07/02 Update below. This post was originally published on June 30
Despite recently dropping a bombshell on Microsoft, Google Chrome has been running into an increasing number of problems, both on Windows 10 and macOS. But potential Chrome quitters should listen up, because Google has quietly released its most compelling reason in years to keep using the browser.
Spotted by Windows Latest, Google has quietly released a new version of Chrome which looks set to radically reduce the amount of memory the browser needs to run. The benefit will be felt both by power users, who like to have lots of tabs open, and those with older computers who desperately need Chrome to become less of an infamous resource hog.
07/01 Update: Google’s Chrome redesign plans show no sign of slowing. Alongside the major internal changes detailed below, Android Police has spotted that Google is also quietly testing a fundamental redesign of Chrome that will bring tab switching to the browser on smartphones for the first time. A new tab button will open a cascading strip of browser tabs, allowing users to quickly switch between / close them. This looks set to work alongside the existing, if lengthy, current process of swiping down the whole browser window and scrolling between full-size vertical browser pages. For power users, in particular, this new system will be a productivity boon. To test it, you will need Chrome Beta, enter chrome://flags/#enable-conditional-strip into the address bar, enable the feature and restart. As a limited test, this is not yet showing up for all beta users, but expect availability to increase soon.
07/02 Update: This is a big month for Google’s Chromium core. 9to5Google has revealed that alongside its performance overhaul, the company will now integrate Steam support into Chrome OS with significant consequences. 9to5Google found the integration hidden under the code name ‘Borealis’, an Ubuntu-based distribution that “includes a pre-installed copy of Steam”. Adding Steam support alongside native emulation for Windows apps (including Microsoft Office), would make Chrome OS a powerful alternative to Windows 10. That said, Steam support would also compete with Google’s own Stadia cloud gaming platform, making it a risk for Google. I would argue this shows Google’s determination to finally break Chrome OS out of its education and business niche, in a power play to become a genuine Windows replacement. Alongside Apple’s recent announcement it is moving macOS to its own ARM-based silicon, the platform wars are clearly back and about to hit full throttle.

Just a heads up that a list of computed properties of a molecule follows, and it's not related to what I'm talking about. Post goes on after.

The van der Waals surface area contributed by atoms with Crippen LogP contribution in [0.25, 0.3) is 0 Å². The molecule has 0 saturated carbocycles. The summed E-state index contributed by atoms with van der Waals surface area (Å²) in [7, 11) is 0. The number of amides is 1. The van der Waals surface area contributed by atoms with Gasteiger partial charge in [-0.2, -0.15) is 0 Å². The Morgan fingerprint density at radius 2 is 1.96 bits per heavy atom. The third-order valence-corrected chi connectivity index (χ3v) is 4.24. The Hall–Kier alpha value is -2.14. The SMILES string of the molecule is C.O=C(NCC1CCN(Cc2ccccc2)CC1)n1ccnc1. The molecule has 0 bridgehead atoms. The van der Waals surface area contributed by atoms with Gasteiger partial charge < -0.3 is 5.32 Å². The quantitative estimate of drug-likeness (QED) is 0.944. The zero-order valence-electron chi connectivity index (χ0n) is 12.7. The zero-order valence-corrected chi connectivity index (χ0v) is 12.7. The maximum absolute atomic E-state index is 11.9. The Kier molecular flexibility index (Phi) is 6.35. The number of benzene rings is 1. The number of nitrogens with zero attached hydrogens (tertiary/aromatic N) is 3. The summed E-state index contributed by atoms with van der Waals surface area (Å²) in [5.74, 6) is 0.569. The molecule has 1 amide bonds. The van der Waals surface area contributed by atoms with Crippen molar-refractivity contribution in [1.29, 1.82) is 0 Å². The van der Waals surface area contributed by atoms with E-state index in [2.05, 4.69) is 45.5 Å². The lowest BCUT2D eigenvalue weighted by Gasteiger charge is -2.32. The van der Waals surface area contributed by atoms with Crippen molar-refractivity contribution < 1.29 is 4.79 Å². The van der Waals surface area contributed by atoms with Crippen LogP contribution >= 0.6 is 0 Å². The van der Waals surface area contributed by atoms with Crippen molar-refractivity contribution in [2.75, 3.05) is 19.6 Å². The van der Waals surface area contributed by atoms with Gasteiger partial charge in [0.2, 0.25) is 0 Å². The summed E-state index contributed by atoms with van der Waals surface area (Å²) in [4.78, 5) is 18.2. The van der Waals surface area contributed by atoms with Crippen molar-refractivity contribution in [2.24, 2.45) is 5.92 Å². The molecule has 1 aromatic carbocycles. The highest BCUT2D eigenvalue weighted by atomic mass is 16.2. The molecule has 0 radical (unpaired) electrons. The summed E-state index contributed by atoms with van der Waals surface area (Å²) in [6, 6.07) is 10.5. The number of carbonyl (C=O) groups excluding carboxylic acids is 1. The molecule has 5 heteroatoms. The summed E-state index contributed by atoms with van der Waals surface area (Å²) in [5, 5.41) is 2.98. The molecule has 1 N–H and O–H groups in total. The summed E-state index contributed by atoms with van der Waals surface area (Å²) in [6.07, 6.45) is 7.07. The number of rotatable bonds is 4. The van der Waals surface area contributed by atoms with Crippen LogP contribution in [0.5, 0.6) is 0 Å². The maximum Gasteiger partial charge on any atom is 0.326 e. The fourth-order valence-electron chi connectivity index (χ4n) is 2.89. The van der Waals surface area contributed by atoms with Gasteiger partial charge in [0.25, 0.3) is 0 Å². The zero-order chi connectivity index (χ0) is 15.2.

What brings about such a big change? It’s a technology called Segment Heap, which Microsoft introduced in its Windows 10 May 2020 update. Segment Heap optimizes memory management and Microsoft said early tests on Chromium-based browsers immediately saw memory consumption reduced by as much as 27%. Google engineers concurred saying: “Experiments with per-machine opting-in to the segment heap for chrome.exe suggests that this could save hundreds of MB in the browser.”
But the shock here is how quickly Google has got this working, with Chrome programmer Bruce Dawson revealing “This change made it into today’s Chrome Canary (Version 85.0.4182.0 (Official Build) canary (64-bit)… I can confirm that the segment heap is enabled.”
Chrome Canary primarily targets developers, so I would not advise you use it as your primary browser. That said, this is no either/or situation and those keen to discover the benefits of Segment Heap can run Chrome Canary alongside the standard version, keeping any essential tabs away from the developer edition.
But the most exciting aspect to all this is it’s just the start. Google expects memory savings to increase as code is optimized and, while it can come to all Chromium browsers, the biggest beneficiary will be Chrome as there are already leaner Chromium browsers (like Brave, which is happy to block ads by default) which are starting to gain traction.
One word of warning: the Windows 10 May 2020 update comes with a long list of known issues, so be sure to check these before installing it (Settings > Windows Update > Check For Updates). Despite this, the long term roadmap is very exciting and anyone tempted to quit Chrome might just want to stick around.
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